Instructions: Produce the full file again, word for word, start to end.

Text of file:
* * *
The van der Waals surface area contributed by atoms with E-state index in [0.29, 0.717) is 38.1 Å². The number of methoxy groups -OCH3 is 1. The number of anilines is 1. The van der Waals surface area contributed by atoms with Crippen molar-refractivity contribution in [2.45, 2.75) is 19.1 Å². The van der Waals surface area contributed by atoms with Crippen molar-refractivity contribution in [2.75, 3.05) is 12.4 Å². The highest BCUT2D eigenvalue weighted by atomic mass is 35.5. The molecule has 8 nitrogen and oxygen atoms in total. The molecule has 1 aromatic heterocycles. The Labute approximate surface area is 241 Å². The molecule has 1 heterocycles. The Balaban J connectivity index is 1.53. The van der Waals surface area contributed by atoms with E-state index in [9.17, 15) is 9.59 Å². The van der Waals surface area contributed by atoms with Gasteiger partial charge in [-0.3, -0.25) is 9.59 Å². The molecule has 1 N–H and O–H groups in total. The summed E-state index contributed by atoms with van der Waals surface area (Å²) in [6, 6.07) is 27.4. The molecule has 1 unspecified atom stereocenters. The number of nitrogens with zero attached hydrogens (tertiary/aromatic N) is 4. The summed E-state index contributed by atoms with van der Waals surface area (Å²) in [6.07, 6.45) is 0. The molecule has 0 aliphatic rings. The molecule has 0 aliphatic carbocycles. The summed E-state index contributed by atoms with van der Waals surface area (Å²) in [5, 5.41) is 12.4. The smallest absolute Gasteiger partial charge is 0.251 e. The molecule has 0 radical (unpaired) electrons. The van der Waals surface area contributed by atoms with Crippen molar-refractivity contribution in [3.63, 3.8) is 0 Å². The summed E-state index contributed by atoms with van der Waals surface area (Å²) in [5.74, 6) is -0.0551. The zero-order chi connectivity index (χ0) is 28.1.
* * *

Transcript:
The van der Waals surface area contributed by atoms with E-state index in [0.29, 0.717) is 38.1 Å². The number of methoxy groups -OCH3 is 1. The number of anilines is 1. The van der Waals surface area contributed by atoms with Crippen molar-refractivity contribution in [2.45, 2.75) is 19.1 Å². The van der Waals surface area contributed by atoms with Crippen molar-refractivity contribution in [2.75, 3.05) is 12.4 Å². The highest BCUT2D eigenvalue weighted by atomic mass is 35.5. The molecule has 8 nitrogen and oxygen atoms in total. The molecule has 1 aromatic heterocycles. The Labute approximate surface area is 241 Å². The molecule has 1 heterocycles. The Balaban J connectivity index is 1.53. The van der Waals surface area contributed by atoms with E-state index in [9.17, 15) is 9.59 Å². The van der Waals surface area contributed by atoms with Gasteiger partial charge in [-0.3, -0.25) is 9.59 Å². The molecule has 1 N–H and O–H groups in total. The summed E-state index contributed by atoms with van der Waals surface area (Å²) in [6, 6.07) is 27.4. The molecule has 1 unspecified atom stereocenters. The number of nitrogens with zero attached hydrogens (tertiary/aromatic N) is 4. The summed E-state index contributed by atoms with van der Waals surface area (Å²) in [6.07, 6.45) is 0. The molecule has 0 aliphatic rings. The molecule has 0 aliphatic carbocycles. The summed E-state index contributed by atoms with van der Waals surface area (Å²) in [5, 5.41) is 12.4. The smallest absolute Gasteiger partial charge is 0.251 e. The molecule has 0 radical (unpaired) electrons. The van der Waals surface area contributed by atoms with Crippen molar-refractivity contribution in [3.63, 3.8) is 0 Å². The summed E-state index contributed by atoms with van der Waals surface area (Å²) in [5.74, 6) is -0.0551. The zero-order chi connectivity index (χ0) is 28.1.